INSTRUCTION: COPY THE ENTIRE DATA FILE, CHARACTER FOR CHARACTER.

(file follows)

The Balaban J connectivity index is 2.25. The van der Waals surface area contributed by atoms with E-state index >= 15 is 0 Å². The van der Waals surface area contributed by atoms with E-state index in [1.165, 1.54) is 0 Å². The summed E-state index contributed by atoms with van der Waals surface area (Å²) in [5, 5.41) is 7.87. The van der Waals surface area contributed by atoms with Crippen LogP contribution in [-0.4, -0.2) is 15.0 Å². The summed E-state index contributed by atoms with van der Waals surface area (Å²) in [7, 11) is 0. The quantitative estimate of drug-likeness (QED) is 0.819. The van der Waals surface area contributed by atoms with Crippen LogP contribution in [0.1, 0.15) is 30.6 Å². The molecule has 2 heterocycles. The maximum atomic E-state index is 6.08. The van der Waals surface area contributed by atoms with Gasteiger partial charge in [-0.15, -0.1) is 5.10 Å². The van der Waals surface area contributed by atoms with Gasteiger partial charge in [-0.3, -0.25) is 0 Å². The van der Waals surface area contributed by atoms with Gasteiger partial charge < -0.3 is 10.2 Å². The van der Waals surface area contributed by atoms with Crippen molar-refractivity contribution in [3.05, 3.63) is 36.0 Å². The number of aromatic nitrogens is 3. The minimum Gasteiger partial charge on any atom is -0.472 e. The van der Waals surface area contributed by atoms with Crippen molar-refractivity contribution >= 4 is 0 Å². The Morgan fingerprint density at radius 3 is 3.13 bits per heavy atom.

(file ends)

The Balaban J connectivity index is 2.25. The van der Waals surface area contributed by atoms with E-state index >= 15 is 0 Å². The van der Waals surface area contributed by atoms with E-state index in [1.165, 1.54) is 0 Å². The summed E-state index contributed by atoms with van der Waals surface area (Å²) in [5, 5.41) is 7.87. The van der Waals surface area contributed by atoms with Crippen LogP contribution in [-0.4, -0.2) is 15.0 Å². The summed E-state index contributed by atoms with van der Waals surface area (Å²) in [7, 11) is 0. The quantitative estimate of drug-likeness (QED) is 0.819. The van der Waals surface area contributed by atoms with Crippen LogP contribution in [0.1, 0.15) is 30.6 Å². The molecule has 2 heterocycles. The maximum atomic E-state index is 6.08. The van der Waals surface area contributed by atoms with Gasteiger partial charge in [-0.15, -0.1) is 5.10 Å². The van der Waals surface area contributed by atoms with Gasteiger partial charge in [-0.3, -0.25) is 0 Å². The van der Waals surface area contributed by atoms with Gasteiger partial charge < -0.3 is 10.2 Å². The van der Waals surface area contributed by atoms with Crippen molar-refractivity contribution in [3.05, 3.63) is 36.0 Å². The number of aromatic nitrogens is 3. The minimum Gasteiger partial charge on any atom is -0.472 e. The van der Waals surface area contributed by atoms with Crippen molar-refractivity contribution >= 4 is 0 Å². The Morgan fingerprint density at radius 3 is 3.13 bits per heavy atom.